Review by Publisher's Weekly Review
The star of Lawrence of Arabia , Beckett and other films, O'Toole here offers a rambling narrative of his upbringing in northern England during the '30s and '40s. There are some entertaining anecdotes: O'Toole's auditions at the Royal Academy of Dramatic Art, where he charmed the Academy's director before he knew who the man was, or that the organization gave acting classes; his travels and bohemian adventures with friend O'Liver (sic); the peripatetic life of his father, a bookie, and his shady friends. Unfortunately, O'Toole's sentences run on, his narrative jumps confusingly in time and he uses slang and earthy metaphors to excess. The strangest part of the book is the many pages devoted to Adolf Hitler, about whom O'Toole writes with sloppy familiarity: ``The dictates of Providence had Hitler clearly murmuring that his opponents all were little worms and, abstractedly perhaps, thinking of Danzig and Poland, he took his sheet of paper that Neville Chamberlain had signed and wiped his fearful arse on it.'' Reading this memoir is like sitting at a bar with a chatty drunk whose nearly incoherent monologue contains a few lucid, wonderful moments. Photos not seen by PW. (Apr) (c) Copyright PWxyz, LLC. All rights reserved
(c) Copyright PWxyz, LLC. All rights reserved
Review by Kirkus Book Review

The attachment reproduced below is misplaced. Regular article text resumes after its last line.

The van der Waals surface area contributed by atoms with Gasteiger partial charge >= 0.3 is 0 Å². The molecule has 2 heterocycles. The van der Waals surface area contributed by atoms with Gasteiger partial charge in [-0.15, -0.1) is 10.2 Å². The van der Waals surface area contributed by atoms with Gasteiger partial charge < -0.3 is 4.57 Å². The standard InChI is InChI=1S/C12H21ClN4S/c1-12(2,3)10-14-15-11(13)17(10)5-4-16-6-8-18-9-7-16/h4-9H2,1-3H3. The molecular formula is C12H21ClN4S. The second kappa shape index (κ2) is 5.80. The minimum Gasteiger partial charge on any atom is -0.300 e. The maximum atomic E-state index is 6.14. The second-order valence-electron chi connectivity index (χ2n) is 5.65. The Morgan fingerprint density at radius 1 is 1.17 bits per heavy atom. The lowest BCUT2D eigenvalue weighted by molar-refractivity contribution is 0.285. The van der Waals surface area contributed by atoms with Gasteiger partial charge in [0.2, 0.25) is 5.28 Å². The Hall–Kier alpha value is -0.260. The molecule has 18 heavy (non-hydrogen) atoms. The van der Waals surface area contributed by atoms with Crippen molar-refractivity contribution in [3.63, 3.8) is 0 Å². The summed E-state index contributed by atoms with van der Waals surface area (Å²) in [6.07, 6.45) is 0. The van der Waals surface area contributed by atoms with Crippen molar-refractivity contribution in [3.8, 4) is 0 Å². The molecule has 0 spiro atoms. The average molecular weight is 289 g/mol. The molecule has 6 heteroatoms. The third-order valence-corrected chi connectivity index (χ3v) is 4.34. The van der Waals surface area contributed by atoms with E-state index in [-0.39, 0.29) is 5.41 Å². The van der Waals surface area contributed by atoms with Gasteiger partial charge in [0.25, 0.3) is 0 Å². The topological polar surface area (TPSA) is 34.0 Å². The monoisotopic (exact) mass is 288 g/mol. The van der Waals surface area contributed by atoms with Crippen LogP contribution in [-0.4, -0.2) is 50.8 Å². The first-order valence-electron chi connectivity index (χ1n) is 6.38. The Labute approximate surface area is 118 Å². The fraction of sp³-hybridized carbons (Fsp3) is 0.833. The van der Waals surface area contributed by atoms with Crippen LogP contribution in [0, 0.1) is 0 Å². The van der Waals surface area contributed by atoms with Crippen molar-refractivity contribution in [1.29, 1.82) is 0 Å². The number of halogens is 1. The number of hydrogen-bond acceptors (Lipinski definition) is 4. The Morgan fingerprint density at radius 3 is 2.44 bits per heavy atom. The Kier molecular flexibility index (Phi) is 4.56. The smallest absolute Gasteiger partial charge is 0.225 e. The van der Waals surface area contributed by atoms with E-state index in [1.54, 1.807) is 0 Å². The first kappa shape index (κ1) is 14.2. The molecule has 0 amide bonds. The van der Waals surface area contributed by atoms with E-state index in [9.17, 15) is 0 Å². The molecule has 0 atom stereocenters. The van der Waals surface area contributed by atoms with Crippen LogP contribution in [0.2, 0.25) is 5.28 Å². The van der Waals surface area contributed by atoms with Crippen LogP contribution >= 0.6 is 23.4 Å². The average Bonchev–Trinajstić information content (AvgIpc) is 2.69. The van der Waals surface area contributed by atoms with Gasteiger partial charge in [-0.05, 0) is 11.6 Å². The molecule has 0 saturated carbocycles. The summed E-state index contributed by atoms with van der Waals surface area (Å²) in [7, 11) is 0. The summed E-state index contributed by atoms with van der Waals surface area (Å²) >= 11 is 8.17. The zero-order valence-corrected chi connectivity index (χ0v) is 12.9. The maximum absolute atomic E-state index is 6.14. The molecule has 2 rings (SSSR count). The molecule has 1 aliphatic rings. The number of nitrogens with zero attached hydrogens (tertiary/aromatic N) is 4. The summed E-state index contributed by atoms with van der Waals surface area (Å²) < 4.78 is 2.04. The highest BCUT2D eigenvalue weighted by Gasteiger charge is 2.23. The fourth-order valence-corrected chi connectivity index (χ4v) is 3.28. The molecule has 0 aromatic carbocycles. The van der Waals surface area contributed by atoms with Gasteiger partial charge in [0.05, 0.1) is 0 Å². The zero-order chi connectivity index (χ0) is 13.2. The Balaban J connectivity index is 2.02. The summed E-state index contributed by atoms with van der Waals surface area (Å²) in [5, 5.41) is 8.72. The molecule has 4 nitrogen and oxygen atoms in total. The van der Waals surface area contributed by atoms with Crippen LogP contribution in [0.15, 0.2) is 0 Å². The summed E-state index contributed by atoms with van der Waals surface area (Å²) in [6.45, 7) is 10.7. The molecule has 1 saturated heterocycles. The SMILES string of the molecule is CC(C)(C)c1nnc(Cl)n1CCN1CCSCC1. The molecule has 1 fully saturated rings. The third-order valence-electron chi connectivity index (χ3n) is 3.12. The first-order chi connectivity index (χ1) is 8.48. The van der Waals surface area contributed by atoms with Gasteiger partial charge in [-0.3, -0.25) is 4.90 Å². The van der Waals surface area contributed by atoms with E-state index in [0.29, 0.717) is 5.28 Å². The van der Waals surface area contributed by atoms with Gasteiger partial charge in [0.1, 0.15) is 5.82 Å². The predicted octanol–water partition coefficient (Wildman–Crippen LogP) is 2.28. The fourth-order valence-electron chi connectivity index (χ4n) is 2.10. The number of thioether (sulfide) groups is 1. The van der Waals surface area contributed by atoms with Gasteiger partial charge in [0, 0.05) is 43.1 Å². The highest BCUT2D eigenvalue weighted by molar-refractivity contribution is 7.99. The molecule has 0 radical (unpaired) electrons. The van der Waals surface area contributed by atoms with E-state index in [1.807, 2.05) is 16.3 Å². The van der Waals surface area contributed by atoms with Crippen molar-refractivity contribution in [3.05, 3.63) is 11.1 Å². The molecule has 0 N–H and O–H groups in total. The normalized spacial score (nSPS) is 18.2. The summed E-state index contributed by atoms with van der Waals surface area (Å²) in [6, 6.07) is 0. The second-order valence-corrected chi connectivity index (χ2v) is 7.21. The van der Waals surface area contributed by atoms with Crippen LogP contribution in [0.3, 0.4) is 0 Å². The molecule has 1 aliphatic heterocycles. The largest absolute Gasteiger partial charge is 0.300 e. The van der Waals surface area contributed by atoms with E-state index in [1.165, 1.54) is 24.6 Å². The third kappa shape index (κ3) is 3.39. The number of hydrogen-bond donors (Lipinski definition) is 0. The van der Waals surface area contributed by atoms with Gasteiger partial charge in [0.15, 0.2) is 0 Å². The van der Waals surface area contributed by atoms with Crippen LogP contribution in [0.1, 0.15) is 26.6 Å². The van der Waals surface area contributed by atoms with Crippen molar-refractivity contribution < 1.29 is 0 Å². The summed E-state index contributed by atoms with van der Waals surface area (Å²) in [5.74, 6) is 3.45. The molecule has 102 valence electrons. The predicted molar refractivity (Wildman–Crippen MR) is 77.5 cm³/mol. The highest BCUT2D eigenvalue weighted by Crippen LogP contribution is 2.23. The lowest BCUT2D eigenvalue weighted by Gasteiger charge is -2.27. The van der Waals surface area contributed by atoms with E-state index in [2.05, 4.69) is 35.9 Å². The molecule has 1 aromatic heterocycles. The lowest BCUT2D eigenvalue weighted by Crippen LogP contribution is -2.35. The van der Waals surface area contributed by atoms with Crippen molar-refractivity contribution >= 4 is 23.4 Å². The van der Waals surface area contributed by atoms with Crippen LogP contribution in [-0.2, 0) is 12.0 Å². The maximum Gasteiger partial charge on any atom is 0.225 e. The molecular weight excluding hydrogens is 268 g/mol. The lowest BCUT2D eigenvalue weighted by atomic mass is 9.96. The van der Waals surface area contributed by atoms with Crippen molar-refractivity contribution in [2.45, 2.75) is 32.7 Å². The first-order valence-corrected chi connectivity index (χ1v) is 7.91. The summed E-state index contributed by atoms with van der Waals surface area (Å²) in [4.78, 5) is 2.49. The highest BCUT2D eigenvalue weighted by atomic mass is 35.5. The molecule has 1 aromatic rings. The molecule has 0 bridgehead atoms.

Really elided first volume of O'Toole's autobiography. Those hot for chat about the star's great films (Lawrence of Arabia, etc.) and the great actors and drinkers with whom he has worked and busted up the world must wait for the next installment. Born in 1932 in (perhaps) Ireland (a fact counterfacted by there being an English as well as an Irish birth record), and raised as a native of the now vanished (he says) town of Hunsbeck in Yorkshire, O'Toole writes in a lingual ecstasy whose charms will enfroth many and will often have readers untangling congested diction, including baby talk much like Joyce's in his portrait of the artist as a young moo-cow and a striving for hip underclass lyricism of a richness much like Dylan Thomas's brush-work on the fey folk of Under Milk Wood (O'Toole played Captain Cat in the film version). One must go with O'Toole and his inner merriment; at times, he strikes off an engaging passage for which his mannered voice fits the action. Less happily, O'Toole sandbags us with a halfpenny life of Adolf Hitler as seen through the eyes of Childe Peter--a third of the book! All right, Hitler loomed large, but O'Toole's Adolf is both a boy's reaction to newsreel Nazis (``Childhood meant war, barbed wire...'') and a skim from standard Hitler bios. Better moments include his tour in the Royal Navy (``My sea had been black; black and grey with great lumps of roaring white water crashing over our bows to rush swilling along the lurching deck. Often I had stood, gloved hands gripping a rail or a stanchion, just gazing, awed by this immense world of black and brutal water''), and his rather pastel auditions for the Royal Academy of Dramatic Arts. Too, his sporting dad's life as a bookie, thumbed onto the page with large gobs of paint, looms big in his limericky dashabout high jinks. High lumpen. Wordsman, be spare. (Photographs.)
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